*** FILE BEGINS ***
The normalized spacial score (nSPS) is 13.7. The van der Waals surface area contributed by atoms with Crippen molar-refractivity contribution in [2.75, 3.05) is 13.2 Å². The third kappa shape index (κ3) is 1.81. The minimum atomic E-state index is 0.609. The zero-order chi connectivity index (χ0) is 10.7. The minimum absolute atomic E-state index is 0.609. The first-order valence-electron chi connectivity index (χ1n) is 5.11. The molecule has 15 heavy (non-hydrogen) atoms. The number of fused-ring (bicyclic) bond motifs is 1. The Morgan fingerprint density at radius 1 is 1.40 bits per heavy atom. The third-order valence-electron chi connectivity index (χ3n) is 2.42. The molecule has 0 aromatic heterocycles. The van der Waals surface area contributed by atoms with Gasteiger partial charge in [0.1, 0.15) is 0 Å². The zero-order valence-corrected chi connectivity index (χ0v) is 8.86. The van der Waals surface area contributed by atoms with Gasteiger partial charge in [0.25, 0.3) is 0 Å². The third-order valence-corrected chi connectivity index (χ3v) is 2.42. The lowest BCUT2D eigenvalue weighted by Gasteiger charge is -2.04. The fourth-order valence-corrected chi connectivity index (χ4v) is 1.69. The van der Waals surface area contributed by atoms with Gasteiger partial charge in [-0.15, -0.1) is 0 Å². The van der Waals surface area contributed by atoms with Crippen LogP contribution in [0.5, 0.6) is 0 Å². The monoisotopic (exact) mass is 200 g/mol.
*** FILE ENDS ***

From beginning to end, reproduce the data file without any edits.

The normalized spacial score (nSPS) is 13.7. The van der Waals surface area contributed by atoms with Crippen molar-refractivity contribution in [2.75, 3.05) is 13.2 Å². The third kappa shape index (κ3) is 1.81. The minimum atomic E-state index is 0.609. The zero-order chi connectivity index (χ0) is 10.7. The minimum absolute atomic E-state index is 0.609. The first-order valence-electron chi connectivity index (χ1n) is 5.11. The molecule has 15 heavy (non-hydrogen) atoms. The number of fused-ring (bicyclic) bond motifs is 1. The Morgan fingerprint density at radius 1 is 1.40 bits per heavy atom. The third-order valence-electron chi connectivity index (χ3n) is 2.42. The molecule has 0 aromatic heterocycles. The van der Waals surface area contributed by atoms with Gasteiger partial charge in [0.1, 0.15) is 0 Å². The zero-order valence-corrected chi connectivity index (χ0v) is 8.86. The van der Waals surface area contributed by atoms with Gasteiger partial charge in [0.25, 0.3) is 0 Å². The third-order valence-corrected chi connectivity index (χ3v) is 2.42. The lowest BCUT2D eigenvalue weighted by Gasteiger charge is -2.04. The fourth-order valence-corrected chi connectivity index (χ4v) is 1.69. The van der Waals surface area contributed by atoms with Gasteiger partial charge in [-0.15, -0.1) is 0 Å². The van der Waals surface area contributed by atoms with Crippen LogP contribution in [0.5, 0.6) is 0 Å². The monoisotopic (exact) mass is 200 g/mol.